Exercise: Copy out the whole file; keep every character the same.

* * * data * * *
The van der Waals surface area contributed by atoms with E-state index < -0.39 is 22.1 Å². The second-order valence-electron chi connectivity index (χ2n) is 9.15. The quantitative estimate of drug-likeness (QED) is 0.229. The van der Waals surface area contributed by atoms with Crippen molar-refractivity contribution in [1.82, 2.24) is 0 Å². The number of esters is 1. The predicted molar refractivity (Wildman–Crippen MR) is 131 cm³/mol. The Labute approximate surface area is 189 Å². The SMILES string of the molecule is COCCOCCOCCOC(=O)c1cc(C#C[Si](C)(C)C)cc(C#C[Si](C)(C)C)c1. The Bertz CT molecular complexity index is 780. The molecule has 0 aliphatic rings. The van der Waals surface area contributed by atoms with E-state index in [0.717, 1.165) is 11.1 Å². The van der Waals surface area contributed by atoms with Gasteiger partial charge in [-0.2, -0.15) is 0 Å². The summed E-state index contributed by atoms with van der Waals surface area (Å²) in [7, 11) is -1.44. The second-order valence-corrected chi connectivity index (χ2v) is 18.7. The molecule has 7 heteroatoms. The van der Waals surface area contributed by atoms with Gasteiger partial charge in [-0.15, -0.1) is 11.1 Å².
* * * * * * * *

The van der Waals surface area contributed by atoms with E-state index < -0.39 is 22.1 Å². The second-order valence-electron chi connectivity index (χ2n) is 9.15. The quantitative estimate of drug-likeness (QED) is 0.229. The van der Waals surface area contributed by atoms with Crippen molar-refractivity contribution in [1.82, 2.24) is 0 Å². The number of esters is 1. The predicted molar refractivity (Wildman–Crippen MR) is 131 cm³/mol. The Labute approximate surface area is 189 Å². The SMILES string of the molecule is COCCOCCOCCOC(=O)c1cc(C#C[Si](C)(C)C)cc(C#C[Si](C)(C)C)c1. The Bertz CT molecular complexity index is 780. The molecule has 0 aliphatic rings. The van der Waals surface area contributed by atoms with E-state index in [0.717, 1.165) is 11.1 Å². The van der Waals surface area contributed by atoms with Gasteiger partial charge in [-0.2, -0.15) is 0 Å². The summed E-state index contributed by atoms with van der Waals surface area (Å²) in [7, 11) is -1.44. The second-order valence-corrected chi connectivity index (χ2v) is 18.7. The molecule has 7 heteroatoms. The van der Waals surface area contributed by atoms with Gasteiger partial charge in [-0.15, -0.1) is 11.1 Å².